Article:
Cytochrome P-450CAM was shown to be the primary catalyst mediating reductive dehalogenation of polychlorinated ethanes by Pseudomonas putida G786. Under anaerobic conditions, the enzyme catalyzed reductive elimination reactions in vivo with the substrates hexachloroethane, pentachloroethane, and 1,1,1,2-tetrachloroethane; the products were tetrachloroethylene, trichloroethylene, and 1,1-dichloroethylene, respectively. In vivo reaction rates were determined. No reaction was observed with 1,1,2,2-tetrachloroethane or 1,1,1-trichloroethane. Purified cytochrome P-450CAM was used to measure dissociation constants of polychlorinated ethanes for the enzyme active site. Observed rates and dissociation constants were used to predict the course of a reaction with the three substrates simultaneously. Data obtained from experiments with P. putida G786 generally followed the simulated reaction curves. Oxygen suppressed the reductive dechlorination reactions and, in the case of 1,1,1,2-tetrachloroethane, 2,2,2-trichloroacetaldehyde was formed. Significant rates of reductive dechlorination were observed at 5% oxygen suggesting that these reactions could occur under partially aerobic conditions. These studies highlight the potential to use an aerobic bacterium, P. putida G786, under a range of oxygen tensions to reductively dehalogenate mixed wastes which are only degraded at very low rates by obligately anaerobic bacteria.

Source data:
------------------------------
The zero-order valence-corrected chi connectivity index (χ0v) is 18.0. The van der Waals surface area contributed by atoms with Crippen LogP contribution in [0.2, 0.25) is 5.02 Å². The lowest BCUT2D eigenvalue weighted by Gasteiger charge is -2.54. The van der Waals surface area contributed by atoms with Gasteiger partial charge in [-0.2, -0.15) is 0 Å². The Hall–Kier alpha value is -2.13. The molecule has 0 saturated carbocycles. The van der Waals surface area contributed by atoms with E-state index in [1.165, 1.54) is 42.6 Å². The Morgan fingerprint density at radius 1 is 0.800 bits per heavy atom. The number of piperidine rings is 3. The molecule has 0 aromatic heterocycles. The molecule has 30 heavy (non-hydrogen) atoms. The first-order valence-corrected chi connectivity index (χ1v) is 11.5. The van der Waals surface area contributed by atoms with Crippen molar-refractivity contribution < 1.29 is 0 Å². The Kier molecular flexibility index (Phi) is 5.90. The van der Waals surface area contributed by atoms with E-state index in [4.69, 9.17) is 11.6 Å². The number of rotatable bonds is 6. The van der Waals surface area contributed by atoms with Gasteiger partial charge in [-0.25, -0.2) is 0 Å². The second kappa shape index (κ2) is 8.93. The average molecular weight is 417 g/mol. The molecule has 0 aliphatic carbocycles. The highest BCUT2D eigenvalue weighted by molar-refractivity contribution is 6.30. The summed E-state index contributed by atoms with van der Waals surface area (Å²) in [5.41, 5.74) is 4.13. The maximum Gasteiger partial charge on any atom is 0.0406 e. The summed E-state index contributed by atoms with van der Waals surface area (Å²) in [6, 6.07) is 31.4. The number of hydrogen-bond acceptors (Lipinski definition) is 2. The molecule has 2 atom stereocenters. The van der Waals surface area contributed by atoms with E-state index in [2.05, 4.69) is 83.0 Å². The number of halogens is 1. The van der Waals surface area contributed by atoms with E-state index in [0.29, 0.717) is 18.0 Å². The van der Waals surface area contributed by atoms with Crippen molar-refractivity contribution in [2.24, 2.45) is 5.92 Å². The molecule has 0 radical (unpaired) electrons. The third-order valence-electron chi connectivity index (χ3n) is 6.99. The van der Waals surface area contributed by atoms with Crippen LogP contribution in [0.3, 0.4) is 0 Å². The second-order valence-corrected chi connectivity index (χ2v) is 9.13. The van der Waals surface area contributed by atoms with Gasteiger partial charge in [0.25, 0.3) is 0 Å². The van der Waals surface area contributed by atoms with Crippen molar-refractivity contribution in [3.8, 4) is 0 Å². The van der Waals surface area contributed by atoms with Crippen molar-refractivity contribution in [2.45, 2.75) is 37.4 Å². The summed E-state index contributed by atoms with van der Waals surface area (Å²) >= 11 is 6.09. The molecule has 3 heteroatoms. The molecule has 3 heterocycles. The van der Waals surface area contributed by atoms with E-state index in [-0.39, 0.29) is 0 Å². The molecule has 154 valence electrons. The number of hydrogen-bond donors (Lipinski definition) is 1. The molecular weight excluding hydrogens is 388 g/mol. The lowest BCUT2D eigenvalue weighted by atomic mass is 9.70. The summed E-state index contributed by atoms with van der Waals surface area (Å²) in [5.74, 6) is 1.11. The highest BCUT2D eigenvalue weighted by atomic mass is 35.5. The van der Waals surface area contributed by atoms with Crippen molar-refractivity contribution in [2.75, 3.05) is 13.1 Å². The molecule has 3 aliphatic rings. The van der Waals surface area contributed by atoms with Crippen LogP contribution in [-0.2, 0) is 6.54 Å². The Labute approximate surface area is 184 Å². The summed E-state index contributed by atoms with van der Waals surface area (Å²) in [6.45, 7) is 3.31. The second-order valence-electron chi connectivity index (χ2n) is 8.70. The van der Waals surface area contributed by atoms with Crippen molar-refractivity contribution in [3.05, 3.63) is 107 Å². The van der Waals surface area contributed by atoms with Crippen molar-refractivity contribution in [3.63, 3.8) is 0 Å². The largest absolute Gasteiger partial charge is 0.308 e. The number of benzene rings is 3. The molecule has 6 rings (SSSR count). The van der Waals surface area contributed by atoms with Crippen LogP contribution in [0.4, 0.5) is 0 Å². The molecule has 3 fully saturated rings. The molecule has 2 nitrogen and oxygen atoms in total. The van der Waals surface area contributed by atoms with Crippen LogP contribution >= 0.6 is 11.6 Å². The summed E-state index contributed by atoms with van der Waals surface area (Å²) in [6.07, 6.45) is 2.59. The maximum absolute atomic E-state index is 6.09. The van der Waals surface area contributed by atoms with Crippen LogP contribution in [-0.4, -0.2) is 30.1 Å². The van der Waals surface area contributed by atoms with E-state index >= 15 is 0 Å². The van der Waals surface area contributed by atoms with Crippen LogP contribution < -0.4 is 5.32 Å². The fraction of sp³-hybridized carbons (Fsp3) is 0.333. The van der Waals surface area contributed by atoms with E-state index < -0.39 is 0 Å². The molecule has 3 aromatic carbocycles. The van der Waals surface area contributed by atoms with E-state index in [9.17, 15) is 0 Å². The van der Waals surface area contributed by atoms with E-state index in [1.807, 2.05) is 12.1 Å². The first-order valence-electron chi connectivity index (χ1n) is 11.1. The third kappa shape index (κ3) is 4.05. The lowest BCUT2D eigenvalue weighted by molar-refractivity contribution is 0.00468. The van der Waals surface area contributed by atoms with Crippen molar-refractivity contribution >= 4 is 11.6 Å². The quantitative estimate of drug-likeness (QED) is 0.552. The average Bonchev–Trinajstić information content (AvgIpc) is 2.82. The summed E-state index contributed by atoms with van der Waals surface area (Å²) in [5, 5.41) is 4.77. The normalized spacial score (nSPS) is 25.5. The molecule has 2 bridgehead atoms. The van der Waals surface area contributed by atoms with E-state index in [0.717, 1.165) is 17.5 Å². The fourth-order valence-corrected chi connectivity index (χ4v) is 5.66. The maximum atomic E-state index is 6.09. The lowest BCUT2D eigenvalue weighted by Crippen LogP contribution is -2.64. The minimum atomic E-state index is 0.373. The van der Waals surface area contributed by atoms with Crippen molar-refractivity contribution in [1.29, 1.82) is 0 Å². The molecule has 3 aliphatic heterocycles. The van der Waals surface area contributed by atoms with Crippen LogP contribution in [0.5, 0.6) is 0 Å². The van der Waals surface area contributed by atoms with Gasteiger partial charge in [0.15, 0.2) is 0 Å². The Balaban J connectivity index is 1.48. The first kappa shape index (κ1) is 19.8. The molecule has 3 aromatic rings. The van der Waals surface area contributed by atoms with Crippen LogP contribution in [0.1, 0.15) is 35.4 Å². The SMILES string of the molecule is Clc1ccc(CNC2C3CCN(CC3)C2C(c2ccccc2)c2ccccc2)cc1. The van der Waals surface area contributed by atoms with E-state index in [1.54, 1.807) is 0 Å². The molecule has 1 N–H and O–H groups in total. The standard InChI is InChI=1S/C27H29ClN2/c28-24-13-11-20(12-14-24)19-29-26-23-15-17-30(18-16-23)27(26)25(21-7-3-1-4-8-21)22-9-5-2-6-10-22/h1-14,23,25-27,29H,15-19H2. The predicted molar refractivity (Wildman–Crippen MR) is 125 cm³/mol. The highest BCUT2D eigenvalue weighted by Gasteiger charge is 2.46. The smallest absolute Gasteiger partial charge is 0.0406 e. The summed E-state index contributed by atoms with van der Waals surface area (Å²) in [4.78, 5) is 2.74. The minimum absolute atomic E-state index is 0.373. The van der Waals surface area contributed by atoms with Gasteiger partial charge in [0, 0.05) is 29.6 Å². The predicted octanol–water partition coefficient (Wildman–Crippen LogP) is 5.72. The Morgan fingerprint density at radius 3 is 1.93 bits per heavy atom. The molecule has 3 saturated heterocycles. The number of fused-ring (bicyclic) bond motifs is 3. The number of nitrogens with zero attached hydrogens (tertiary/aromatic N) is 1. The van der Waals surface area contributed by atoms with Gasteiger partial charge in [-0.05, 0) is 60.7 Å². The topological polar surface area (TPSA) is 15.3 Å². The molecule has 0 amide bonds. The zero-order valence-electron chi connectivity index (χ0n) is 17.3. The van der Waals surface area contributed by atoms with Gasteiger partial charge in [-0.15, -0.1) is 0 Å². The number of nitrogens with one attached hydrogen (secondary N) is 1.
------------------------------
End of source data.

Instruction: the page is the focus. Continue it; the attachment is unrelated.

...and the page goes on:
- cytochrome P450
- reductive dehalogenation